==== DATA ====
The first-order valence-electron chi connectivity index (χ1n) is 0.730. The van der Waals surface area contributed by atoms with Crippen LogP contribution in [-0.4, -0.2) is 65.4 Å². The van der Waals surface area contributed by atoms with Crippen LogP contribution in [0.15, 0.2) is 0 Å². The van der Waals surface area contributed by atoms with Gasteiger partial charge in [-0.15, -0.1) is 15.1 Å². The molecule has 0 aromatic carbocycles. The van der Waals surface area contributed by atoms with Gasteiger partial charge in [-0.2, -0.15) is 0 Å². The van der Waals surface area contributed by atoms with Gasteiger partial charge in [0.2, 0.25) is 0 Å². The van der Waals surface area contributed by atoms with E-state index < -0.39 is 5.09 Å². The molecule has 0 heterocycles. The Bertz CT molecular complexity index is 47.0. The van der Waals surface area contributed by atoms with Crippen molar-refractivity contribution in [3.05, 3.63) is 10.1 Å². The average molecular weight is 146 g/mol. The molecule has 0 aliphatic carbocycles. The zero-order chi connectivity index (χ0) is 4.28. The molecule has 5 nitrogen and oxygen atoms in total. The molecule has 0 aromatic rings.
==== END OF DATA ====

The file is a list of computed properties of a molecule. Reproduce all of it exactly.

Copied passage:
The first-order valence-electron chi connectivity index (χ1n) is 0.730. The van der Waals surface area contributed by atoms with Crippen LogP contribution in [-0.4, -0.2) is 65.4 Å². The van der Waals surface area contributed by atoms with Crippen LogP contribution in [0.15, 0.2) is 0 Å². The van der Waals surface area contributed by atoms with Gasteiger partial charge in [-0.15, -0.1) is 15.1 Å². The molecule has 0 aromatic carbocycles. The van der Waals surface area contributed by atoms with Gasteiger partial charge in [-0.2, -0.15) is 0 Å². The van der Waals surface area contributed by atoms with Gasteiger partial charge in [0.2, 0.25) is 0 Å². The van der Waals surface area contributed by atoms with E-state index < -0.39 is 5.09 Å². The molecule has 0 heterocycles. The Bertz CT molecular complexity index is 47.0. The van der Waals surface area contributed by atoms with Crippen molar-refractivity contribution in [3.05, 3.63) is 10.1 Å². The average molecular weight is 146 g/mol. The molecule has 0 aliphatic carbocycles. The zero-order chi connectivity index (χ0) is 4.28. The molecule has 5 nitrogen and oxygen atoms in total. The molecule has 0 aromatic rings.